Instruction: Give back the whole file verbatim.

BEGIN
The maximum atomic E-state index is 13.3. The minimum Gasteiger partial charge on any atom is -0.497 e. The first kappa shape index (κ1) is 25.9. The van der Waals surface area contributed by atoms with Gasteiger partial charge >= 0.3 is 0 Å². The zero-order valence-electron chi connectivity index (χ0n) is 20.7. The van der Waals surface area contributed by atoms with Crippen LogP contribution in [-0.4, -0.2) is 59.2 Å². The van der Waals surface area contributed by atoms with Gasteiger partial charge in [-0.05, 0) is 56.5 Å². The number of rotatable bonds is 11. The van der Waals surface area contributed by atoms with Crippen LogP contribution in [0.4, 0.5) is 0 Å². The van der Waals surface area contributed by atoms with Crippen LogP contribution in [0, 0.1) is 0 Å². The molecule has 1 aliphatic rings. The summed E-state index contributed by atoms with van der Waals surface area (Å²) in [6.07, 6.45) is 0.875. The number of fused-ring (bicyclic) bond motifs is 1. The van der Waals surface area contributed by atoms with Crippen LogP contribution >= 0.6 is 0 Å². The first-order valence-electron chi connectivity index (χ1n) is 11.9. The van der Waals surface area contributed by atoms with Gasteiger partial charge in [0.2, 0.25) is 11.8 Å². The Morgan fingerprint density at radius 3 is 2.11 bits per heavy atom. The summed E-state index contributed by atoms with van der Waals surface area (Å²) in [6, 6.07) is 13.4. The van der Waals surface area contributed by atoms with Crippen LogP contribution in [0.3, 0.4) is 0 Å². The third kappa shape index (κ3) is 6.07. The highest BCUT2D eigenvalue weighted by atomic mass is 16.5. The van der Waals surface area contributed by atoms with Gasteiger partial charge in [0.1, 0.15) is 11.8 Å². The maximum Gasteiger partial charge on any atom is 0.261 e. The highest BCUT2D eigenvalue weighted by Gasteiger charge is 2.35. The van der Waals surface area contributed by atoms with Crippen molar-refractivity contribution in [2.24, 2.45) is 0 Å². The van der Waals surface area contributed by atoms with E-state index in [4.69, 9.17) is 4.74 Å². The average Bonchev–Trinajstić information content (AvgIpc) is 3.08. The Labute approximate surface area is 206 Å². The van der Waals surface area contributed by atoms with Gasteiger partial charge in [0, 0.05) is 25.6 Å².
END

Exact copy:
The maximum atomic E-state index is 13.3. The minimum Gasteiger partial charge on any atom is -0.497 e. The first kappa shape index (κ1) is 25.9. The van der Waals surface area contributed by atoms with Gasteiger partial charge >= 0.3 is 0 Å². The zero-order valence-electron chi connectivity index (χ0n) is 20.7. The van der Waals surface area contributed by atoms with Crippen LogP contribution in [-0.4, -0.2) is 59.2 Å². The van der Waals surface area contributed by atoms with Gasteiger partial charge in [-0.05, 0) is 56.5 Å². The number of rotatable bonds is 11. The van der Waals surface area contributed by atoms with Crippen LogP contribution in [0.4, 0.5) is 0 Å². The van der Waals surface area contributed by atoms with Crippen LogP contribution in [0, 0.1) is 0 Å². The molecule has 1 aliphatic rings. The summed E-state index contributed by atoms with van der Waals surface area (Å²) in [6.07, 6.45) is 0.875. The number of fused-ring (bicyclic) bond motifs is 1. The van der Waals surface area contributed by atoms with Crippen LogP contribution >= 0.6 is 0 Å². The first-order valence-electron chi connectivity index (χ1n) is 11.9. The van der Waals surface area contributed by atoms with Gasteiger partial charge in [0.2, 0.25) is 11.8 Å². The Morgan fingerprint density at radius 3 is 2.11 bits per heavy atom. The summed E-state index contributed by atoms with van der Waals surface area (Å²) in [6, 6.07) is 13.4. The van der Waals surface area contributed by atoms with Crippen LogP contribution in [0.3, 0.4) is 0 Å². The third kappa shape index (κ3) is 6.07. The highest BCUT2D eigenvalue weighted by atomic mass is 16.5. The van der Waals surface area contributed by atoms with Gasteiger partial charge in [0.1, 0.15) is 11.8 Å². The maximum Gasteiger partial charge on any atom is 0.261 e. The highest BCUT2D eigenvalue weighted by Gasteiger charge is 2.35. The van der Waals surface area contributed by atoms with Crippen molar-refractivity contribution in [2.24, 2.45) is 0 Å². The van der Waals surface area contributed by atoms with E-state index in [4.69, 9.17) is 4.74 Å². The average Bonchev–Trinajstić information content (AvgIpc) is 3.08. The Labute approximate surface area is 206 Å². The van der Waals surface area contributed by atoms with Gasteiger partial charge in [0, 0.05) is 25.6 Å².